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Über dieses Buch

Hydrogeology is a topical and growing subject as the earth's water resources become scarcer and more vulnerable. More than half of the surface area of continents is covered with hard rocks of low permiability.

This book deals comprehensively with the fundamental principles for understanding the hydrogeological characteristics of rocks, as well as exploration techniques and assessment. It also provides in depth discussion on structural mapping, remote sensing, geophysical exploration, GIS, groundwater flow modelling and contaminant transport, field hydraulic testing including tracer tests, groundwater quality, geothermal reservoirs, managed aquifer recharge, and resources assessment and management.

Hydrogeological aspects of various lithology groups, including crystalline rocks, volcanic rocks, carbonate rocks and clastic formations have been dealt with separately, using and discussing examples from all over the world. It will be an invaluable text book cum reference source for postgraduate students, researchers, exploration scientists and engineers engaged in the field of groundwater development in fractured rocks.

Applied Hydrogeology of Fractured Rocks - Second Edition is thoroughly revised and extended with a new chapter, updated sections, many new examples, and expanded and updated references.

Inhaltsverzeichnis

Frontmatter

1. Introduction and Basic Concepts

Abstract
More than half of the surface area of the continents is covered with hard rocks of low permeability. These rocks may acquire moderate to good permeability on account of fracturing and hence are broadly grouped under the term fractured rocks, in the context of hydrogeology.
B. B. S. Singhal, R. P. Gupta

2. Fractures and Discontinuities

Abstract
From the hydrogeological point of view, fractures and discontinuities are amongst the most important of geological structures. Most rocks possess fractures and other discontinuities (Fig. 2.1) which facilitate storage and movement of fluids through them. On the other hand, some discontinuities, e.g. faults and dykes may also act as barriers to water flow. Porosity, permeability and groundwater flow characteristics of fractured rocks, particularly their quantitative aspects, are rather poorly understood. Main flow paths in fractured rocks are along joints, fractures, shear zones, faults and other discontinuities.
B. B. S. Singhal, R. P. Gupta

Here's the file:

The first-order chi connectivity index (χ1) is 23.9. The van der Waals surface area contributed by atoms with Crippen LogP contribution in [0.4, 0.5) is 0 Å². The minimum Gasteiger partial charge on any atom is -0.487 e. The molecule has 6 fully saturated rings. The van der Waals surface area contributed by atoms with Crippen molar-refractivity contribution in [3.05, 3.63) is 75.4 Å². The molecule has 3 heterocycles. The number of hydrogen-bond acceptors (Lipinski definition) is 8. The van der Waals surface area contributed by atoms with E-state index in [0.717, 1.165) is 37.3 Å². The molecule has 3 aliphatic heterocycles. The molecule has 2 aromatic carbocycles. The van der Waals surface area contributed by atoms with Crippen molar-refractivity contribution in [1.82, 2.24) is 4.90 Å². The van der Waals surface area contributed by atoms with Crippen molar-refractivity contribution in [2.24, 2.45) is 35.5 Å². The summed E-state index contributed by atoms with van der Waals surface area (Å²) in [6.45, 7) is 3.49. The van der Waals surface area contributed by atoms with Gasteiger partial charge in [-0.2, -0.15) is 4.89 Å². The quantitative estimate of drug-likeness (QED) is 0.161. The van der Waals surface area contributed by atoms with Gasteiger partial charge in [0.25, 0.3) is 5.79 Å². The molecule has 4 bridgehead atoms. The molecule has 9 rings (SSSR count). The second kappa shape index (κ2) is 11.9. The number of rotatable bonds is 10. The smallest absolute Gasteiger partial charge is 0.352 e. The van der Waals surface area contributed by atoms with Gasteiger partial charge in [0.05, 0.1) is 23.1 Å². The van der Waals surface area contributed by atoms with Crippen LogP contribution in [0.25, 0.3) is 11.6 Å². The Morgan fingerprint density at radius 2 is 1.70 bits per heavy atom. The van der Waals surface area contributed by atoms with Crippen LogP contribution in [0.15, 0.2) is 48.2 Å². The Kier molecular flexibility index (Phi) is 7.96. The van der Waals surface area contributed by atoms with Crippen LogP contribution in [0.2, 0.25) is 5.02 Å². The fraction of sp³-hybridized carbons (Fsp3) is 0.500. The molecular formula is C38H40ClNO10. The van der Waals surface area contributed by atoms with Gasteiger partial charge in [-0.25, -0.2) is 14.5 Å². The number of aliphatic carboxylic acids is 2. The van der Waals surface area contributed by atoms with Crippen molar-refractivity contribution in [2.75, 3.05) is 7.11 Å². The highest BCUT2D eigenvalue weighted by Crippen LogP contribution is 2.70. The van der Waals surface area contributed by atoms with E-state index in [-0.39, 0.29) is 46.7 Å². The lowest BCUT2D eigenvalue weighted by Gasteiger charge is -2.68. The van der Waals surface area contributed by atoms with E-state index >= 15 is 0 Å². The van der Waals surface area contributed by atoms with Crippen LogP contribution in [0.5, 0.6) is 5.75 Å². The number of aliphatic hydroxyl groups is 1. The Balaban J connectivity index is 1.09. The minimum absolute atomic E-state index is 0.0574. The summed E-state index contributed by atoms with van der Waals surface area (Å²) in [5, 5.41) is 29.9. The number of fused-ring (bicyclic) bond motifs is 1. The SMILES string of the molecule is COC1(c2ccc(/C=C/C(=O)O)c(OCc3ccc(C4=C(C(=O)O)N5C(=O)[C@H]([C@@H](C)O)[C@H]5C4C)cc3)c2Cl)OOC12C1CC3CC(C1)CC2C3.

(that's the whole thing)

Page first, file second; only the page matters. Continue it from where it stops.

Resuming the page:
3. Hydrogeological Investigations

Abstract
The purpose of most hydrogeological investigations is to locate potential sites for development of adequate quantity of reasonably good quality groundwater for a particular use: domestic, irrigation or industrial etc. The quantity and quality criteria would depend on the local needs and the socio-economic conditions of the people. Alternative possible sources of water supply, e.g. import of surface water or groundwater from adjoining areas may also be considered. Further, hydrogeological investigations in fractured rocks are also taken up for the selection of suitable sites for waste disposal including radioactive waste, tapping of geothermal power and in several other geotechnical problems, viz. tunnelling, mining, hill slope stability etc. These include geological, geomorphological, geohydrological studies given in this chapter. Besides, remote sensing and geophysical studies are described in Chaps. 4 and 5, hydraulic properties and methods of aquifer characterisation are discussed in Chaps. 8–9, and tracer techniques are described in Chap. 10.
B. B. S. Singhal, R. P. Gupta

4. Remote Sensing

Abstract
Remote sensing, encompassing the study of satellite data and aerial photographs, is an extremely powerful technique for earth resources exploration, mapping and management. It involves measurements of electromagnetic (EM) radiation in the wavelength range of about 0.4 µm–1 m, from sensors flying on aerial or space platforms to characterize and infer properties of the terrain. Remote sensing has evolved primarily from the methods of aerial photography and photo-interpretation used extensively in 1950s–1960s. The technique has grown rapidly during the last four to five decades. In the context of groundwater studies, remote sensing is of great value as a very first reconnaissance tool, the usual sequence of investigations being: satellite images—aerial photographs—geophysical survey—drilling.